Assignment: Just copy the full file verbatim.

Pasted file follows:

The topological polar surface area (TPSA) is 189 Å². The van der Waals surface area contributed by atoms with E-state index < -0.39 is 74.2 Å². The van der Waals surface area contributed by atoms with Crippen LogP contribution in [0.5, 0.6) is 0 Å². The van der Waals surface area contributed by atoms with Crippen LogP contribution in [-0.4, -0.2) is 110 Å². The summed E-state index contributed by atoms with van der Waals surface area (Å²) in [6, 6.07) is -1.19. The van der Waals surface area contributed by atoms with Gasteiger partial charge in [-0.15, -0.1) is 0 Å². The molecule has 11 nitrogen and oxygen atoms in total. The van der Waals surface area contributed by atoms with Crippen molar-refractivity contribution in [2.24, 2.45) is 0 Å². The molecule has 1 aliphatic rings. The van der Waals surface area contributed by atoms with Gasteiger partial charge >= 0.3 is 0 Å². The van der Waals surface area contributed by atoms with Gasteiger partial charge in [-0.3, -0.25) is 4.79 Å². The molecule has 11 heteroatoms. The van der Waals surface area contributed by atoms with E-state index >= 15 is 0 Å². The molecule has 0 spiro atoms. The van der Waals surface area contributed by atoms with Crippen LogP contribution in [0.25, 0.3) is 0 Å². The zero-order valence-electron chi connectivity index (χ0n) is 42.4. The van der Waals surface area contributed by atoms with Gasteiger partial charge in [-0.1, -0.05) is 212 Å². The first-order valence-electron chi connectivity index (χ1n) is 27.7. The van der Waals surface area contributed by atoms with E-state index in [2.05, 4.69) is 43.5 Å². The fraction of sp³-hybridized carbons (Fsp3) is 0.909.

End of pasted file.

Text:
The topological polar surface area (TPSA) is 189 Å². The van der Waals surface area contributed by atoms with E-state index < -0.39 is 74.2 Å². The van der Waals surface area contributed by atoms with Crippen LogP contribution in [0.5, 0.6) is 0 Å². The van der Waals surface area contributed by atoms with Crippen LogP contribution in [-0.4, -0.2) is 110 Å². The summed E-state index contributed by atoms with van der Waals surface area (Å²) in [6, 6.07) is -1.19. The van der Waals surface area contributed by atoms with Gasteiger partial charge in [-0.15, -0.1) is 0 Å². The molecule has 11 nitrogen and oxygen atoms in total. The van der Waals surface area contributed by atoms with Crippen molar-refractivity contribution in [2.24, 2.45) is 0 Å². The molecule has 1 aliphatic rings. The van der Waals surface area contributed by atoms with Gasteiger partial charge >= 0.3 is 0 Å². The van der Waals surface area contributed by atoms with Gasteiger partial charge in [-0.3, -0.25) is 4.79 Å². The molecule has 11 heteroatoms. The van der Waals surface area contributed by atoms with E-state index >= 15 is 0 Å². The molecule has 0 spiro atoms. The van der Waals surface area contributed by atoms with Crippen LogP contribution in [0.25, 0.3) is 0 Å². The zero-order valence-electron chi connectivity index (χ0n) is 42.4. The van der Waals surface area contributed by atoms with Gasteiger partial charge in [-0.1, -0.05) is 212 Å². The first-order valence-electron chi connectivity index (χ1n) is 27.7. The van der Waals surface area contributed by atoms with E-state index in [2.05, 4.69) is 43.5 Å². The fraction of sp³-hybridized carbons (Fsp3) is 0.909.